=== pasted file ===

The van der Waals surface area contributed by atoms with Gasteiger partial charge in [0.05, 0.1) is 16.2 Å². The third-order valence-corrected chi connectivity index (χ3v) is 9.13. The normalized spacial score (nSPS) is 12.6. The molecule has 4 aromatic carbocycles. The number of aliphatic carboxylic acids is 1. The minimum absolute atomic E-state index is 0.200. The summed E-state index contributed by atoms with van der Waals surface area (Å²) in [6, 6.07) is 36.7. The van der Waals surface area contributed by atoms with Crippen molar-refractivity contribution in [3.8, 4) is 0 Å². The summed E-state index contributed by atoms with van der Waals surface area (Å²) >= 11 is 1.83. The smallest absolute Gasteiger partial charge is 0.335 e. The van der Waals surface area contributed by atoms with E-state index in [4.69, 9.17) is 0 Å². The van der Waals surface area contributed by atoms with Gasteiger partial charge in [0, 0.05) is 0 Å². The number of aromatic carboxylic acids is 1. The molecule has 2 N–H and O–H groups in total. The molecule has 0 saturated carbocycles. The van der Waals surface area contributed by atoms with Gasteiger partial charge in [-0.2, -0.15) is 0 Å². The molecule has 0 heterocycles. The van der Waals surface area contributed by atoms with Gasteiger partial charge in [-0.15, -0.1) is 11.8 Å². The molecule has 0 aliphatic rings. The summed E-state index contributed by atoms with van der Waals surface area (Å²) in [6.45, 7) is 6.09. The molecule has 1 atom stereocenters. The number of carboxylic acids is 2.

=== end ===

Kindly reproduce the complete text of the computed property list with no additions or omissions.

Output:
The van der Waals surface area contributed by atoms with Gasteiger partial charge in [0.05, 0.1) is 16.2 Å². The third-order valence-corrected chi connectivity index (χ3v) is 9.13. The normalized spacial score (nSPS) is 12.6. The molecule has 4 aromatic carbocycles. The number of aliphatic carboxylic acids is 1. The minimum absolute atomic E-state index is 0.200. The summed E-state index contributed by atoms with van der Waals surface area (Å²) in [6, 6.07) is 36.7. The van der Waals surface area contributed by atoms with Crippen molar-refractivity contribution in [3.8, 4) is 0 Å². The summed E-state index contributed by atoms with van der Waals surface area (Å²) >= 11 is 1.83. The smallest absolute Gasteiger partial charge is 0.335 e. The van der Waals surface area contributed by atoms with E-state index in [4.69, 9.17) is 0 Å². The van der Waals surface area contributed by atoms with Gasteiger partial charge in [0, 0.05) is 0 Å². The number of aromatic carboxylic acids is 1. The molecule has 2 N–H and O–H groups in total. The molecule has 0 saturated carbocycles. The van der Waals surface area contributed by atoms with Gasteiger partial charge in [-0.2, -0.15) is 0 Å². The molecule has 0 heterocycles. The van der Waals surface area contributed by atoms with Gasteiger partial charge in [-0.15, -0.1) is 11.8 Å². The molecule has 0 aliphatic rings. The summed E-state index contributed by atoms with van der Waals surface area (Å²) in [6.45, 7) is 6.09. The molecule has 1 atom stereocenters. The number of carboxylic acids is 2.